games. Big friggin’ deal. That’s the best we can do with a couple
million dollars? I don’t care how the New York critics revel in
it; it’s cynicism.

“Look at Mulholland Drive.
All those smart-ass tricks and games. Big friggin’ deal.
That’s the best we can do with a couple million dollars?”
asks Carney
of David Lynch’s film, starring Laura Harring (l) and
Naomi Watts.

You wouldn’t need all the emotional backflips and
narrative trapdoors if you had anything to say—if your characters
had any real souls. I always think of something Robert Frost’s students
said he used to repeat over and over again: “Is this poem sincere?”
Robert Graves had a similar bullshit test. He used to ask, “Is this
poem necessary?” Those are not bad questions to ask about any work
of art.

The issue of whether you feel something or not is
not a sufficient test of the value of a work. Our feelings are too
primitive, too simple. I can get excited by the final minute of
a Final Four playoff game, but I don’t mistake it for a work of
art. I tell the boys who want to equate Michael Jordan with Suzanne
Farrell that they have to ask what they learn from the experience.
Does it change or enrich their understanding of life? Or does it
just play into their preexisting emotional clichés? Does
it leave them thoughtful and deeper, or just breathless and excited?
If they want that, you’re right, they might as well go on a roller
coaster ride. Great art is not about revving us up. That’s what
a sales conference or How-to-Make-a-Fortune-in-Real-Estate seminar
is for. The greatest art is more likely to take us through an experience
that humbles and abashes us—that chastens, bewilders and hushes
us into silence at what we suddenly realize we have failed to see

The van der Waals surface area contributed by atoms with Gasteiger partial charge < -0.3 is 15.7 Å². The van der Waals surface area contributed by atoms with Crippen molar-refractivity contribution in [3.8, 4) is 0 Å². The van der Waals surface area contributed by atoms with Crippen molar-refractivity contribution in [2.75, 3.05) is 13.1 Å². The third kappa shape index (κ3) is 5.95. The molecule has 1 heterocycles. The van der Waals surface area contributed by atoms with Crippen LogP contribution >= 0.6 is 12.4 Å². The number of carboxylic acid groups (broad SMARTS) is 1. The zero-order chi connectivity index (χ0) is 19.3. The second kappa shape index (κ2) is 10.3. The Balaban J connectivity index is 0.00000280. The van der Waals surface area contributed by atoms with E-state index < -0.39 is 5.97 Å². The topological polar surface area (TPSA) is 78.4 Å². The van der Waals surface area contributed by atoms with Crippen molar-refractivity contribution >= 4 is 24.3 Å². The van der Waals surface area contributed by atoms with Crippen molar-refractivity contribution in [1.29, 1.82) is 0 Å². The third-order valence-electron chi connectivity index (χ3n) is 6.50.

and experience up until then. That’s pretty different from a video
game or a roller-coaster ride.

Inner life is everything. What else is there? The
rest is capitalism and cars and houses. You’re sick if you care
about those things. I’m not opposed to some of the multiculturalist
and feminist agendas, but it’s something that filmmakers who focus
on sociological issues and institutions need to ponder—that our
imaginations, our dreams, our emotions are the only things that
really matter. You can have all the equal-pay-for-equal-work statutes
in the world, but if your imagination is impoverished, you are poorer
than a ghetto kid squealing in the spray from a fire hydrant. Treasure
and The Arabian Nights have more to say to a child’s
soul than a whole library of I Have Two Mommies books. We
need films that recognize that what a teenage girl thinks and feels
and dreams is far more important than the clothes she wears or the
car she drives.

“If I were limited
to teaching one two or three-hour film class for all eternity—my
one shot to change the history of American film—I wouldn’t
show any movies!”

Even most of the children’s films I’ve seen have adopted
our culture’s depraved adult values. The kids in them are just little
adults. Their minds and hearts do not represent an alternative to
adult values, but just a miniaturization of them—right down to the
smutty adult leers the little boys have for the little girls. The
emotions are just as meaningless and self-destructive as the ones
in adult movies. The kids are just tiny capitalists and the goal
is to turn the kids watching them into little consumers, too—as
they run off to McDonald’s to collect the mugs, action figures and

MM: What does the future hold for indie